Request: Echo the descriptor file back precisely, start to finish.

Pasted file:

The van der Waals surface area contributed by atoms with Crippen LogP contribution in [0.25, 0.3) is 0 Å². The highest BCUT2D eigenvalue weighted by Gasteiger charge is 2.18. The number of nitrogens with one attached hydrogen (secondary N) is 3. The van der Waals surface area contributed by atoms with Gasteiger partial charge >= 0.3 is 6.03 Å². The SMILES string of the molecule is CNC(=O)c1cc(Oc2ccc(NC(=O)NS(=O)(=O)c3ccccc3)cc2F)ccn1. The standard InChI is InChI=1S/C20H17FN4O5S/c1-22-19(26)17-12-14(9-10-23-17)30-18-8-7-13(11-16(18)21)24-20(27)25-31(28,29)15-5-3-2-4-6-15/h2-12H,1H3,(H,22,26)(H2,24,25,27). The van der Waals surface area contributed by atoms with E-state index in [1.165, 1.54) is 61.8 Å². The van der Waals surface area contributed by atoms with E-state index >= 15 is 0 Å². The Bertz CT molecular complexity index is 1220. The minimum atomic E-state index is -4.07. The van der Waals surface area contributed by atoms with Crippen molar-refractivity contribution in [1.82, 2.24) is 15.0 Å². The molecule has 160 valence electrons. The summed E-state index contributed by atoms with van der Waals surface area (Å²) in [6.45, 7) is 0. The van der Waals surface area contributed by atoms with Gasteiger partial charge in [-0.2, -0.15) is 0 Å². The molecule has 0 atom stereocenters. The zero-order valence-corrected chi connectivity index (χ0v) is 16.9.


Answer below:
The van der Waals surface area contributed by atoms with Crippen LogP contribution in [0.25, 0.3) is 0 Å². The highest BCUT2D eigenvalue weighted by Gasteiger charge is 2.18. The number of nitrogens with one attached hydrogen (secondary N) is 3. The van der Waals surface area contributed by atoms with Gasteiger partial charge >= 0.3 is 6.03 Å². The SMILES string of the molecule is CNC(=O)c1cc(Oc2ccc(NC(=O)NS(=O)(=O)c3ccccc3)cc2F)ccn1. The standard InChI is InChI=1S/C20H17FN4O5S/c1-22-19(26)17-12-14(9-10-23-17)30-18-8-7-13(11-16(18)21)24-20(27)25-31(28,29)15-5-3-2-4-6-15/h2-12H,1H3,(H,22,26)(H2,24,25,27). The van der Waals surface area contributed by atoms with E-state index in [1.165, 1.54) is 61.8 Å². The van der Waals surface area contributed by atoms with E-state index >= 15 is 0 Å². The Bertz CT molecular complexity index is 1220. The minimum atomic E-state index is -4.07. The van der Waals surface area contributed by atoms with Crippen molar-refractivity contribution in [1.82, 2.24) is 15.0 Å². The molecule has 160 valence electrons. The summed E-state index contributed by atoms with van der Waals surface area (Å²) in [6.45, 7) is 0. The van der Waals surface area contributed by atoms with Gasteiger partial charge in [-0.2, -0.15) is 0 Å². The molecule has 0 atom stereocenters. The zero-order valence-corrected chi connectivity index (χ0v) is 16.9.